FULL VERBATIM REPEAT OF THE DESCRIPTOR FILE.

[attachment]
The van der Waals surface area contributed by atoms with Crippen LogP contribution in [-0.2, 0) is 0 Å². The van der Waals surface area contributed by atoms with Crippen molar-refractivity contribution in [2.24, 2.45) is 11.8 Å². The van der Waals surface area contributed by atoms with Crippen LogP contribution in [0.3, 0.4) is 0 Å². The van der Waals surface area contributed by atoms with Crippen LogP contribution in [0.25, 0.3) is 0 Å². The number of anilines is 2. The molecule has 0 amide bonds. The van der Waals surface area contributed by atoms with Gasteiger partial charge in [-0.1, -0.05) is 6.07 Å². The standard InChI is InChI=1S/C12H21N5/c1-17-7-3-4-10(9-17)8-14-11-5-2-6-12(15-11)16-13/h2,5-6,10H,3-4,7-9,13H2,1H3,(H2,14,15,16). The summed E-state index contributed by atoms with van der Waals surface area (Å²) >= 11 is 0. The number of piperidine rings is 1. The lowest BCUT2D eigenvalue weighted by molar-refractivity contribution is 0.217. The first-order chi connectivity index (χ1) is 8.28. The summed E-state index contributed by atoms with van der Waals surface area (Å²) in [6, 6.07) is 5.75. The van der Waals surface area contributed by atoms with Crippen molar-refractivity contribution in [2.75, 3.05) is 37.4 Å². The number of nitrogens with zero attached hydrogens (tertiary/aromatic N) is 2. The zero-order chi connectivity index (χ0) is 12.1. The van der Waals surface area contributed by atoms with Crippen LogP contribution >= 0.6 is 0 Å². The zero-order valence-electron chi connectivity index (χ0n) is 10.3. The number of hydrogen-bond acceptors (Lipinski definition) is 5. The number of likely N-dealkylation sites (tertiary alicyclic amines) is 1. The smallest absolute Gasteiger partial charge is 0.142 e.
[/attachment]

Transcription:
The van der Waals surface area contributed by atoms with Crippen LogP contribution in [-0.2, 0) is 0 Å². The van der Waals surface area contributed by atoms with Crippen molar-refractivity contribution in [2.24, 2.45) is 11.8 Å². The van der Waals surface area contributed by atoms with Crippen LogP contribution in [0.3, 0.4) is 0 Å². The van der Waals surface area contributed by atoms with Crippen LogP contribution in [0.25, 0.3) is 0 Å². The number of anilines is 2. The molecule has 0 amide bonds. The van der Waals surface area contributed by atoms with Gasteiger partial charge in [-0.1, -0.05) is 6.07 Å². The standard InChI is InChI=1S/C12H21N5/c1-17-7-3-4-10(9-17)8-14-11-5-2-6-12(15-11)16-13/h2,5-6,10H,3-4,7-9,13H2,1H3,(H2,14,15,16). The summed E-state index contributed by atoms with van der Waals surface area (Å²) >= 11 is 0. The number of piperidine rings is 1. The lowest BCUT2D eigenvalue weighted by molar-refractivity contribution is 0.217. The first-order chi connectivity index (χ1) is 8.28. The summed E-state index contributed by atoms with van der Waals surface area (Å²) in [6, 6.07) is 5.75. The van der Waals surface area contributed by atoms with Crippen molar-refractivity contribution in [2.75, 3.05) is 37.4 Å². The number of nitrogens with zero attached hydrogens (tertiary/aromatic N) is 2. The zero-order chi connectivity index (χ0) is 12.1. The van der Waals surface area contributed by atoms with Crippen LogP contribution >= 0.6 is 0 Å². The zero-order valence-electron chi connectivity index (χ0n) is 10.3. The number of hydrogen-bond acceptors (Lipinski definition) is 5. The number of likely N-dealkylation sites (tertiary alicyclic amines) is 1. The smallest absolute Gasteiger partial charge is 0.142 e.